The KillaJoule electric streamliner sidecar motorcycle – piloted by builder and owner Eva Håkansson – set a new world speed record of 212.040 mph (341.246 km/h) at Bonneville Salt Flats on August 28, 2013.
The new record beats the previous international speed records for electric motorcycles as well as for all kinds of sidecar motorcycles (including internal combustion-powered sidecar motorcycles).
There are also two national speed records that KillaJoule needs to break before it can be called the “world’s fastest electric motorcycle” and the “world’s fastest sidecar motorcycle of any kind”. The national speed record for electric motorcycles is 215.960 mph and for sidecar motorcycles is 224.201 mph. Eva and her team will attempt to break these records at “Mike Cook’s ShootOut” at Bonneville Salt Flats on September 12-16.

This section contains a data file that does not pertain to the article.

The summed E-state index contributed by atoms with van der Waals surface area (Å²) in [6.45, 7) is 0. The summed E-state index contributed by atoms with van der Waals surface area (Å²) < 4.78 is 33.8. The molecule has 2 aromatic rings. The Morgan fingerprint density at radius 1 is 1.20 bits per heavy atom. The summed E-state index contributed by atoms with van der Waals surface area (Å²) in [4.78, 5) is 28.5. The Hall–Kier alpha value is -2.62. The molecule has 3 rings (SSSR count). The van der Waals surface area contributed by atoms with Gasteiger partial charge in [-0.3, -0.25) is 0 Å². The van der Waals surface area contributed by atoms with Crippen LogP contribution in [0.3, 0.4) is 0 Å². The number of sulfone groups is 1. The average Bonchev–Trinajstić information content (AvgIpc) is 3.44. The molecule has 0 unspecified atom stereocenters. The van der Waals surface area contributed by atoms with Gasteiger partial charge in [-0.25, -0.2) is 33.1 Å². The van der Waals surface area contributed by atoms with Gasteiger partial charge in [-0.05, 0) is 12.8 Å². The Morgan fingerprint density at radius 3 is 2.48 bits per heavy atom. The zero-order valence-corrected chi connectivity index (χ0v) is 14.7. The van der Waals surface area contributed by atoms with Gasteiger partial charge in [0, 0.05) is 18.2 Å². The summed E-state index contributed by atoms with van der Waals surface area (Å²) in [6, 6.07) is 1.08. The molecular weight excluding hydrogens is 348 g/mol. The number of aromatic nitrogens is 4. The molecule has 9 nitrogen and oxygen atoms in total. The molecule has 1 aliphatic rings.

Battery: A123Systems Lithium Nano-Phosphate, 400 V and 10 kWh. 500+ HP.
Motor: EVO Electric AFM-240 motor, 500 HP.
Motor controllers: Two Rinehart Motion Systems PM100 controllers, 400 HP together.
Weight: about 1540 lb. (700 kg) including the pilot Eva Håkansson
Dimensions: Length 19 ft (5.6 m), width appr. 21 inches (0.53 m), height appr. 38 inches (0.96 m), wheelbase 150 inches (3.8 m), track width when fitted with sidecar 45 inches (1.14 m)
Frame and suspension: Chrome-Moly steel tubing with “Springer” style front end and classic stereo suspension for rear end.
Brakes: Disc brakes front and back. Two Kevlar ribbon brake parachute, actuated with Bimba air cylinders.
Body: Fiberglass composite nosecone, canopy and sidecar wheel cover made by Nova Kinetics Aerosystems in Flagstaff, AZ. Body panels of aluminum.
Rider, builder, designer and owner: Eva Håkansson
Crew chief, designer and owner: Bill Dubé
Senior adviser and designer of the suspension: Sven Håkansson
Pit crew: Mike Stockert, Alicia Kelly and Kent Singleton
Current record (as of August 2014): World’s fastest electric motorcycle and the world’s fastest sidecar motorcycle @ 240.726 mph (387 km/h)
Registered top speed: Currently 241.901 mph (as of August 2014).